1. Spatz, Diane L. PhD, RN-BC, FAAN

Article Content

Approximately 4 million women give birth annually in the United States (Martin, Hamilton, & Osterman, 2017). Over 80% of women in the United States initiate breastfeeding (Centers for Disease Control and Prevention, 2016); therefore, 3.2 million women annually may have to make travel considerations for breastfeeding. Women may need to travel by air, train, bus, or car with their infant and will need to consider where and how they will manage breastfeeding. Some women will also travel without their infant. They will need to consider where and how they will express their milk and transport that milk back to the infant.


In 2014, only 8% of airports in the United States provided the minimum requirements for a lactation room (Haight & Ortiz, 2014). Since then, more airports have installed Mamava pods (, whereas others have designated space. There is no federal legislation requiring airports to provide lactation accommodations. In May 2017, the Friendly Airports for Mothers Act of 2017 (H.R. 2375) was introduced and referred to the Subcommittee on Aviation ( Prior bills proposed on this issue never came to fruition.


There are currently no accommodations for women traveling by train unless it is an overnight train with a private room. In these situations, mothers would have to find a private space on the train that was not a bathroom. When traveling by vehicle, mothers have to consider the length of the trip, how often she may be able to stop, and if she will be with her child or need to express milk. Car adapters are available for purchase for mothers to plug their breast pump into the vehicle.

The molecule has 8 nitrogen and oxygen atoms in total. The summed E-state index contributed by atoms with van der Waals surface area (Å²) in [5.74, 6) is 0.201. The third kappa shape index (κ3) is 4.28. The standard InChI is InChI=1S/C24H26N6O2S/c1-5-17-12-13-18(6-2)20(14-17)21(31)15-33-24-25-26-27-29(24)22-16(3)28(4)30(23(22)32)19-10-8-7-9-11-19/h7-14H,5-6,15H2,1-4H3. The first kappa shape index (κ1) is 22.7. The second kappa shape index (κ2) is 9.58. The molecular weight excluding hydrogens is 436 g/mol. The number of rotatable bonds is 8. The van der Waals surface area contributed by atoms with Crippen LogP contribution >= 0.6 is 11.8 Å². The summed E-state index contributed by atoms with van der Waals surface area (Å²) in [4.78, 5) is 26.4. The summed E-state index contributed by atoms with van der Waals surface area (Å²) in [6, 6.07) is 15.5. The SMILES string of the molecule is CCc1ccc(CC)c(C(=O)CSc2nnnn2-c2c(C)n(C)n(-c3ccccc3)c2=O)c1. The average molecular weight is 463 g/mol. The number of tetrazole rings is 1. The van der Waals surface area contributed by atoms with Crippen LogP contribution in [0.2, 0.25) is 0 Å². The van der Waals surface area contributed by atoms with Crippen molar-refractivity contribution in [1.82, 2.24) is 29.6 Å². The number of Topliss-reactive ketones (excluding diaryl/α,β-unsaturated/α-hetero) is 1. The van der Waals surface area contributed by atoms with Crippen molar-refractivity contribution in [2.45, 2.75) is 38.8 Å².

For mothers traveling without their infants, extensive preplanning is necessary. Mothers will need to consider that they will have to pack their pump, and all supplies for pumping, labeling, and storing the milk. If mothers are traveling for work, they should call ahead to make sure the place they will be working will have private space where they can express milk (that is not a bathroom). Planes are particularly challenging, as there is no private space available. Mothers should contact the airlines in advance and speak to the flight attendants at the beginning of the flight to find alternatives for pumping other than the toilet (unhygienic).


The Transportation Security Administration (TSA) provides guidance for traveling with children. Human milk in quantities greater than 100 mL are allowed in carry-on baggage and do not need to fit within a quart-sized bag (TSA, n.d.). There is no requirement for a mother to have her child with her to travel with human milk (TSA). Ice packs to keep human milk cool can be carried on (TSA). Women should be encouraged to visit the TSA Web site in advance of travel to review the most current information.


A mother needs to consider how she will store her milk (refrigerated or frozen) and how she will transport her milk home. Shipping milk home is quite expensive; however, there are some companies that pay for these services. One example of a milk shipping company that works with corporations is Milk Stork ( Mothers can also transport milk via ground transport or train while giving consideration the length of time for travel.


As nurses, we have an essential role in teaching new mothers and their families that travel for pleasure or work should not be a reason to stop breastfeeding.




Centers for Disease Control and Prevention. (2016). Breastfeeding report card: Progressing toward national breastfeeding goals. United States: 2016. Retrieved from [Context Link] Retrieved from


Haight M., Ortiz J. (2014). Airports in the United States: Are they really breastfeeding friendly? Breastfeeding Medicine, 9(10), 515-519. doi:10.1089/bfm.2014.0112 [Context Link]


Martin J. A., Hamilton B. E., Osterman M. J. K. (2017). Births in the United States, 2016. NCHS Data Brief (No. 287) (pp. 1-8). Hyattsville, MD: National Center for Health Statistics. Retrieved from [Context Link]


Transportation Security Administration. (n.d.). Traveling with children. Retrieved from